[lsb-discuss] Modularization design proposal

Craig Scott audiofanatic at gmail.com
Tue Apr 3 23:30:24 UTC 2012



On 04/04/2012 08:41 AM, Robert Schweikert wrote:
>>
>> A thought about lsb-release - will it make sense to request submodule
>> without specifying its module name? I.e.,
>> lsb-release -p LSB-Toolkit-Qt
>> instead of
>> lsb-release -p LSB-Desktop:LSB-Toolkit-Qt
>>
>> (or add another option for this possibility)?
>
> I thought about this but discarded the idea for the following reason:
>
> I think we need to have these queries be explicit and "force" people 
> to think about what they require. For example when someone queries 
> LSB-Toolkit-Qt only it is implied that they get any basic Desktop 
> stuff that Qt may depend on, however this is not expressed clearly in 
> the query and thus may be forgotten. Therefore, the other stuff that 
> gets pulled in is a surprise. Using the long query makes people think 
> about this stuff (hopefully).

I think lsb-release needs to support both long and short forms. If only 
one is supported, I'd vote for the short form since it would mean 
developers don't need to change anything if a sub-module moves to a 
different parent module (eg deprecated or trial use modules, as already 
pointed out).


>
>
>>
>> In the example with trial-use LSB-Ruby it is pointed that submodule name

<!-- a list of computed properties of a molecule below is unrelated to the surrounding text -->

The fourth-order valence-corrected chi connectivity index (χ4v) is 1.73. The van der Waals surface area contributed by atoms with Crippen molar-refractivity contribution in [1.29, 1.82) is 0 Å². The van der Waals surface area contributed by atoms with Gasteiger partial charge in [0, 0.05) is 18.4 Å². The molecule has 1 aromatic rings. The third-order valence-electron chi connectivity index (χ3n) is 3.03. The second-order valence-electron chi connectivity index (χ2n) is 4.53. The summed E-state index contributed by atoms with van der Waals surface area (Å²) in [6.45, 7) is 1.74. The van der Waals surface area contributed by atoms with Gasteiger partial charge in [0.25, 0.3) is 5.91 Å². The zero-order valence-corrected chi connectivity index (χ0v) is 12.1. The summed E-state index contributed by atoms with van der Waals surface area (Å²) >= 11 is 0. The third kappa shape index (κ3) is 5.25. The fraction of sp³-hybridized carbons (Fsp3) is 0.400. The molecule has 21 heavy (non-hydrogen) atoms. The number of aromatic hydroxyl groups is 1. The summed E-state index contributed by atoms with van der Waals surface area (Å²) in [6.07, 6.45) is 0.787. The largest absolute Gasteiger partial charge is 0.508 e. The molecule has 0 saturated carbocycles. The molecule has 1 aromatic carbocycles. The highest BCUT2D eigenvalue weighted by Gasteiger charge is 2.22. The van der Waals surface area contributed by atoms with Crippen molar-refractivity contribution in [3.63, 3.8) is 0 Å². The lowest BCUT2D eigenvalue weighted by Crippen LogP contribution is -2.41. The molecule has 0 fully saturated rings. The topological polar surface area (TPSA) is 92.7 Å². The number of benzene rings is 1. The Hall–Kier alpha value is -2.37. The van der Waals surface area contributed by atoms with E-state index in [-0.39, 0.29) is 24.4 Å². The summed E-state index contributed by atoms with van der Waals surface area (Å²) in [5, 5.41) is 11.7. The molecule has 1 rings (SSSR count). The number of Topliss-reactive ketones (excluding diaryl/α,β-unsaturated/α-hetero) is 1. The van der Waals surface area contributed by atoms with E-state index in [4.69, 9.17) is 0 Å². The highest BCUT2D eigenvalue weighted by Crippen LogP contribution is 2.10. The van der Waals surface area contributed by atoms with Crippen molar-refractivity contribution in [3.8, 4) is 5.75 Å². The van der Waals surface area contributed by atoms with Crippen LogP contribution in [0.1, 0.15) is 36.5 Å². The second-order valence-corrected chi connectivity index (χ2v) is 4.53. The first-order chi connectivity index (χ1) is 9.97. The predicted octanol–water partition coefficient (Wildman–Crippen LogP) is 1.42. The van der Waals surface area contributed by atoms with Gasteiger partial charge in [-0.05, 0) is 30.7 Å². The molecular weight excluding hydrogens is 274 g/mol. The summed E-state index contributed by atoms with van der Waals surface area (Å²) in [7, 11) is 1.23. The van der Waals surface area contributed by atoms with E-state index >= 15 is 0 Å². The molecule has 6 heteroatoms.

>> doesn't change when moving from TrialUse to 'usual' module. However,
>> users of lsb-release still will have to switch from
>> "LSB-TrialUse:LSB-Ruby" to "LSB-Languages:LSB-Ruby" or even to perform
>> both requests to check if LSB_Ruby is provided by the system.
>
> Correct this may provide sufficient weight to implementing a "short 
> query", i.e. lsb-release -p LSB-Ruby and make the tool find it whether 
> it is in TrialUse or Languages. That said I am not convinced this 
> outweighs the "hidden surprise" baggage outlined above.
>

I don't think we need to be worried about the"surprise" factor. 
Developers are already expected to understand the basics of the 
structure of the LSB modules when they define their package 
dependencies. In the past, the advice has simply been to depend on 
"lsb", which pulled everything in anyway. The "surprise" factor would be 
something that would be realised once (and most likely fairly quickly), 
so it isn't a particularly dangerous or onerous, whereas changing what 
the package depends on has implications for end users when packages are 
released. As an example, say devs roll out an update, but there is 
potential for older distros to not have support for changed submodule 
parents, so an update might result in broken dependencies just because 
the LSB changed its module hierarchy - if I'm thinking clearly enough 
pre-caffeine. ;)

-- 
Craig Scott
Melbourne, Australia



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